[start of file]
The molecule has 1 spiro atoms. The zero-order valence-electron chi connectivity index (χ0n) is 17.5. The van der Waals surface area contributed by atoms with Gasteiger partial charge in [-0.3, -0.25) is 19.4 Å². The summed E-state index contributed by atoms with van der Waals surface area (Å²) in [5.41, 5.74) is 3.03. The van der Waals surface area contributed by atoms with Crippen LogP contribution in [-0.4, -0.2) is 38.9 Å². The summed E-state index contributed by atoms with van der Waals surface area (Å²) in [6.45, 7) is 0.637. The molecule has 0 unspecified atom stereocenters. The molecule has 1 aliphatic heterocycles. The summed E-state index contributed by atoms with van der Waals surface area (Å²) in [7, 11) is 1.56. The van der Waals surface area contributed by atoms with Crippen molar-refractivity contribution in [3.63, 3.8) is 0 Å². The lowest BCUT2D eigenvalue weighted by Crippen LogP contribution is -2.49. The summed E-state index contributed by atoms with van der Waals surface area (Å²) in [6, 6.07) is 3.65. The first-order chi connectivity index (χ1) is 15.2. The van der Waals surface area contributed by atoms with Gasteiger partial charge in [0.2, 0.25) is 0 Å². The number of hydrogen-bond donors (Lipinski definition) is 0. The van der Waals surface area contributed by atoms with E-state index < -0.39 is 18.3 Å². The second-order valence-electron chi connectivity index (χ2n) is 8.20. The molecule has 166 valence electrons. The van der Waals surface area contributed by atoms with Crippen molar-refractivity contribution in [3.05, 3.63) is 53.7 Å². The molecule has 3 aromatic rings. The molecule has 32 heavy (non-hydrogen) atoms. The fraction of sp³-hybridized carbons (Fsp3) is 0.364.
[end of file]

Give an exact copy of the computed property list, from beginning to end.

The molecule has 1 spiro atoms. The zero-order valence-electron chi connectivity index (χ0n) is 17.5. The van der Waals surface area contributed by atoms with Gasteiger partial charge in [-0.3, -0.25) is 19.4 Å². The summed E-state index contributed by atoms with van der Waals surface area (Å²) in [5.41, 5.74) is 3.03. The van der Waals surface area contributed by atoms with Crippen LogP contribution in [-0.4, -0.2) is 38.9 Å². The summed E-state index contributed by atoms with van der Waals surface area (Å²) in [6.45, 7) is 0.637. The molecule has 0 unspecified atom stereocenters. The molecule has 1 aliphatic heterocycles. The summed E-state index contributed by atoms with van der Waals surface area (Å²) in [7, 11) is 1.56. The van der Waals surface area contributed by atoms with Crippen molar-refractivity contribution in [3.63, 3.8) is 0 Å². The lowest BCUT2D eigenvalue weighted by Crippen LogP contribution is -2.49. The summed E-state index contributed by atoms with van der Waals surface area (Å²) in [6, 6.07) is 3.65. The first-order chi connectivity index (χ1) is 15.2. The van der Waals surface area contributed by atoms with Gasteiger partial charge in [0.2, 0.25) is 0 Å². The number of hydrogen-bond donors (Lipinski definition) is 0. The van der Waals surface area contributed by atoms with E-state index < -0.39 is 18.3 Å². The second-order valence-electron chi connectivity index (χ2n) is 8.20. The molecule has 166 valence electrons. The van der Waals surface area contributed by atoms with Crippen molar-refractivity contribution in [3.05, 3.63) is 53.7 Å². The molecule has 3 aromatic rings. The molecule has 32 heavy (non-hydrogen) atoms. The fraction of sp³-hybridized carbons (Fsp3) is 0.364.